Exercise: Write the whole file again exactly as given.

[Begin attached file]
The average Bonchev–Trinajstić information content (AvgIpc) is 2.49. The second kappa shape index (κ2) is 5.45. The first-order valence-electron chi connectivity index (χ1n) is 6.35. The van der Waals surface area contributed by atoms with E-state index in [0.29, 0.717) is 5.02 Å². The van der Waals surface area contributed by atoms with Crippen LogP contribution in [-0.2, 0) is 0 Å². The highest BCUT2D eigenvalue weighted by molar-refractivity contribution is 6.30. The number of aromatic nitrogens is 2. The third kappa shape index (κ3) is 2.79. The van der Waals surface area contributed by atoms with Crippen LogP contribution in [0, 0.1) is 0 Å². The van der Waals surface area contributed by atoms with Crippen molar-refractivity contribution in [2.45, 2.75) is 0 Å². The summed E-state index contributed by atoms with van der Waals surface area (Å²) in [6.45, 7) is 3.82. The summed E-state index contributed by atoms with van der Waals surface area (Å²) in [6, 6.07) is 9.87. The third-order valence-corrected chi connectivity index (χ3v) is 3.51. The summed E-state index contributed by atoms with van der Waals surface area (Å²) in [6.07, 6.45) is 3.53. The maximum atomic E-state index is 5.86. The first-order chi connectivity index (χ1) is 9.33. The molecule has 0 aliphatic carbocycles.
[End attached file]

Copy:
The average Bonchev–Trinajstić information content (AvgIpc) is 2.49. The second kappa shape index (κ2) is 5.45. The first-order valence-electron chi connectivity index (χ1n) is 6.35. The van der Waals surface area contributed by atoms with E-state index in [0.29, 0.717) is 5.02 Å². The van der Waals surface area contributed by atoms with Crippen LogP contribution in [-0.2, 0) is 0 Å². The highest BCUT2D eigenvalue weighted by molar-refractivity contribution is 6.30. The number of aromatic nitrogens is 2. The third kappa shape index (κ3) is 2.79. The van der Waals surface area contributed by atoms with Crippen LogP contribution in [0, 0.1) is 0 Å². The van der Waals surface area contributed by atoms with Crippen molar-refractivity contribution in [2.45, 2.75) is 0 Å². The summed E-state index contributed by atoms with van der Waals surface area (Å²) in [6.45, 7) is 3.82. The summed E-state index contributed by atoms with van der Waals surface area (Å²) in [6, 6.07) is 9.87. The third-order valence-corrected chi connectivity index (χ3v) is 3.51. The summed E-state index contributed by atoms with van der Waals surface area (Å²) in [6.07, 6.45) is 3.53. The maximum atomic E-state index is 5.86. The first-order chi connectivity index (χ1) is 9.33. The molecule has 0 aliphatic carbocycles.